What’s the Deal with Quinoa?

3 Feb

by Green Gourmet L

Photo from Wikipedia

I think most of us have heard about quinoa (keen- wah) at some point. About 5 (or more) years ago it became a hit at many top restaurants for it’s gluten free-ness and it’s high protein and fiber content.  Now that I eat mostly vegetarian, I was a bit concerned about getting enough protein, so I was glad to come across this super grain. Not to mention, it’s cheap! You cook it like rice, although the portion is 1 cup quinoa to 2 cups liquid. I use veggie stock to give it a little more flavor, but water is fine too.  When it’s cooked, it looks like this:

Did you know that quinoa is a seed that comes from a flowering plant that looks like this:


Although not commercially available, you can also eat the greens from this plant. That just blew my mind!

I tried to make quinoa for my family once, and it was an epic failure.  Gummy and crunchy at the same time, a textural nightmare. But over the years, I’ve built up my cooking confidence and decided to try again. And wow, what yummy results.

Quick Quinoa Lunch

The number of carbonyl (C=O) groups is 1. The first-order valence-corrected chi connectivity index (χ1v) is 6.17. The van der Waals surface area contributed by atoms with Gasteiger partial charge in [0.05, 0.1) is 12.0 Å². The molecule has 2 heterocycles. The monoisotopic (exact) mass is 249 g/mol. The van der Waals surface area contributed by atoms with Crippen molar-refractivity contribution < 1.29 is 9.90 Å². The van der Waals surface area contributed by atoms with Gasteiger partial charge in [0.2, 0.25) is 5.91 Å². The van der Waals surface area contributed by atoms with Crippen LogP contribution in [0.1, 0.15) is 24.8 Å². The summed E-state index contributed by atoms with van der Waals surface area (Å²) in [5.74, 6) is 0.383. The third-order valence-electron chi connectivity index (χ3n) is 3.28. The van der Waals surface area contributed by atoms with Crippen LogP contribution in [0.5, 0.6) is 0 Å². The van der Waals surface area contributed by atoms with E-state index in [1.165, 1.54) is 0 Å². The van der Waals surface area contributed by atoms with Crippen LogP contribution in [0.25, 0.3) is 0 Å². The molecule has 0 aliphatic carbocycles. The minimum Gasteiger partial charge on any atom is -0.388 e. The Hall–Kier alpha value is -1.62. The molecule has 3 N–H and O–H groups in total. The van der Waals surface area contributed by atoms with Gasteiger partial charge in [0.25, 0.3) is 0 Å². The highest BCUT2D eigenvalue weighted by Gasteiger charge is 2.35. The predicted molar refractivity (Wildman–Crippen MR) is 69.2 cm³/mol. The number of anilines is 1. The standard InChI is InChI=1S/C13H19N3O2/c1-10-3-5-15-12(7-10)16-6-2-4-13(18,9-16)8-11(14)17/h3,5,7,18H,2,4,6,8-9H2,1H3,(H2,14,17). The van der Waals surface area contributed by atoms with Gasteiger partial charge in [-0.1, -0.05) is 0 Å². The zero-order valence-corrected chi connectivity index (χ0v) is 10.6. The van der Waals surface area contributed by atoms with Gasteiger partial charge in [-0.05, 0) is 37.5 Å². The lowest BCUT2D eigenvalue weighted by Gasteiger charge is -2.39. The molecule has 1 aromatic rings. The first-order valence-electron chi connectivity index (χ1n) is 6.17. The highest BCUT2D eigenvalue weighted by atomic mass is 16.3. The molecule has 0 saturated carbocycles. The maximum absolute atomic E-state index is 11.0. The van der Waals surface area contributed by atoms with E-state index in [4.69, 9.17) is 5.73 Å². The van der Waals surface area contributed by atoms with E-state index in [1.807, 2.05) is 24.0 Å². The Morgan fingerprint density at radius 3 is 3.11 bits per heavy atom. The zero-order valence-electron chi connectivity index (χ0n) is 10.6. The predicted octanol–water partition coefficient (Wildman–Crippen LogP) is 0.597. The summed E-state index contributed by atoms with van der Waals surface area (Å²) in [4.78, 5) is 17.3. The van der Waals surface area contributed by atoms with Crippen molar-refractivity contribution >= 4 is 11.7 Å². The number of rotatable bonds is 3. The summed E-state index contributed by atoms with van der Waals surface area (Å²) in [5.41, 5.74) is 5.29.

• 1 cup quinoa
  • 2 cups vegetable stock
  • Salt

Bring all ingredients to a boil. Lower the heat to simmer and cook covered for 10-15 minutes until all the liquid is absorbed.  It should have a slight crunch when it’s done due to the germ ring around the grain. If REALLY pressed for time, you can also cook your quinoa in the microwave. Add the same ratio of liquid to quinoa in a microwave safe bowl. Cover and heat on high for 4 minutes, then stir. Cover and heat again for 2 minutes, stir. Let stand for 1-2 minutes before serving. Easy enough!

For a super quick lunch, I like to add whatever I have on hand. Today I had:

  • 1/4 cucumber, chopped
  • 1/4 cup garbanzo beans
  • 1/4 cup black beans
  • 1/8 cup red onions, finely minced
  • 1 TB cilantro, chopped
  • Zest and juice of 1/2 lime
  • Drizzle of olive oil
  • Salt and pepper to taste

You will also notice frozen peas in this photo. No need to add these (I was getting rid of the end of a bag!). Literally, mix all of your veggies into a tupperware and top with the quinoa.

Add the herbs, lime zest and juice, and olive oil on top. Season with salt and pepper and stir to combine. Pop the top on, and you are all set for a lunch that is satisfying, filling, and cheap. You won’t even need to snack, because this will hold you over until dinner. Hope you have success if this is your first time cooking quinoa, and don’t forget you read about it on Green Gourmets!

Tofu Banh Mi (Vietnamese for Delicious Sandwich)

2 Feb

by Green Gourmet L